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Headquarters of the Holy Synod of the Russian Empire in St. Petersburg.
The Most Holy Governing Synod ( ) was the highest governing body of the Russian Orthodox Church between 1721 and 1918 – when the Patriarchate was restored. At the time of its disestablishment, it was the oldest governing body (Holy Synod) among the various Orthodox Churches. The jurisdiction of the Most Holy Synod extended over every kind of ecclesiastical question and over some that are partly secular.

The Synod was established by Peter I of Russia on January 25, 1721 as a part of his church reform. Its establishment was followed by the abolition of the Patriarchate. The Synod was composed partly of ecclesiastical persons, partly of laymen appointed by the Tsar. Among them were the Metropolitan of Saint Petersburgmarker, Moscowmarker and Kievmarker, and the Exarch of Georgiamarker. Originally, there were ten ecclesiastical members, but the number later changed to twelve.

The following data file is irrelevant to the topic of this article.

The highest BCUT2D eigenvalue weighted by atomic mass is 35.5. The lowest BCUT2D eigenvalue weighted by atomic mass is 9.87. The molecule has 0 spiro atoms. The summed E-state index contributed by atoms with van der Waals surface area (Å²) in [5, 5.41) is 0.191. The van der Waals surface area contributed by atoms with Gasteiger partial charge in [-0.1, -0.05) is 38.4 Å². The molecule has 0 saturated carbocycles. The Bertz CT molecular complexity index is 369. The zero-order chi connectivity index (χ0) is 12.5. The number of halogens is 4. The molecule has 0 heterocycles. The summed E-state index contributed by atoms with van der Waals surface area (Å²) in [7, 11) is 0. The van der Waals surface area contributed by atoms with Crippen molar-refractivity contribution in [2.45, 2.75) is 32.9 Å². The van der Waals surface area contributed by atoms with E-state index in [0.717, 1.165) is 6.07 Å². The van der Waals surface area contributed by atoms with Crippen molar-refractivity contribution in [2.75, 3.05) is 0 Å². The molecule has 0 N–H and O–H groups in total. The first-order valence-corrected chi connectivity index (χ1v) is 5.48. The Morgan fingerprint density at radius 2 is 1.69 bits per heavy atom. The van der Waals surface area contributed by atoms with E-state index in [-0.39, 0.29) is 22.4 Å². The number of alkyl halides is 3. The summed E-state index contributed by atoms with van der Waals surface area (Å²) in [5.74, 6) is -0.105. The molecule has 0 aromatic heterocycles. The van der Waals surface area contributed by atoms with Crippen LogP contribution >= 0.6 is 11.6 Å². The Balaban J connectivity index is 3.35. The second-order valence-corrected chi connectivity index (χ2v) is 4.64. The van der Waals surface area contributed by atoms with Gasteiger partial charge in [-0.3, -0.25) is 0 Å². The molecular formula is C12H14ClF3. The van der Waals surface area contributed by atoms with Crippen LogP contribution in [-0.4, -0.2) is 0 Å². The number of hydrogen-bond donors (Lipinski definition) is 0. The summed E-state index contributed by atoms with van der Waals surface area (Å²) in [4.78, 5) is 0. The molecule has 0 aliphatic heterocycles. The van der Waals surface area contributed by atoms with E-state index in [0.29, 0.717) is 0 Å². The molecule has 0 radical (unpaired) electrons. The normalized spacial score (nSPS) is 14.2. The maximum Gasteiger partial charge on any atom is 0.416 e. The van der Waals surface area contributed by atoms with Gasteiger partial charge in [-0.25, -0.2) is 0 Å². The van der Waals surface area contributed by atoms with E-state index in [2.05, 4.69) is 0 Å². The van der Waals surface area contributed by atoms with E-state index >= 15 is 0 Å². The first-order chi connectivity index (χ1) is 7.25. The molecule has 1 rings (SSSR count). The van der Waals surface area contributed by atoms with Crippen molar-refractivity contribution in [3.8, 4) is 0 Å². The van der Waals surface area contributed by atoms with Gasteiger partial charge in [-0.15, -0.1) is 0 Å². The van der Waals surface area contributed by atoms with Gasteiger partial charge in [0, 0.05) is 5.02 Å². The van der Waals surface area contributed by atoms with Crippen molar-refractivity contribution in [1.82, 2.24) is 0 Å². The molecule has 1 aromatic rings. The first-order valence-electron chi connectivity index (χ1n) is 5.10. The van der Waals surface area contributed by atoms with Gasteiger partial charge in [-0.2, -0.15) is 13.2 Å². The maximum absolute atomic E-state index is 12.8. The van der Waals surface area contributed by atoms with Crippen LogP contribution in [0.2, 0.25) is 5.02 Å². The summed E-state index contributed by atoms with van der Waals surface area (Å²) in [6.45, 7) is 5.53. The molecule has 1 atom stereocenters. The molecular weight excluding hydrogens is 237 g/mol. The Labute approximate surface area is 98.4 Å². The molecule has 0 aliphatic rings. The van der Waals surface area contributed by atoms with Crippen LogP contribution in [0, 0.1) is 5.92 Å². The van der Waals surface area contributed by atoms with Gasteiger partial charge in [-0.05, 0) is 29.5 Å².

The Synod was, in the first place, the guardian of the purity of faith; it ensured that all the members of the clergy performed their duties in the spirit of Orthodoxy; it concerned itself with the extermination of dissent and superstition, and superintended the publication of religious books. The Synod took charge of public religious education and the propagation of Orthodoxy; it also has control over religious educational establishments, and, beginning in 1885, over church parish schools for laymen. The Synod was the highest court for all ecclesiastical affairs whether administrative or judicial; and it decided all matters, relating to marriage.

See also



Sources

  • Statesman's handbook for Russia. 1896.



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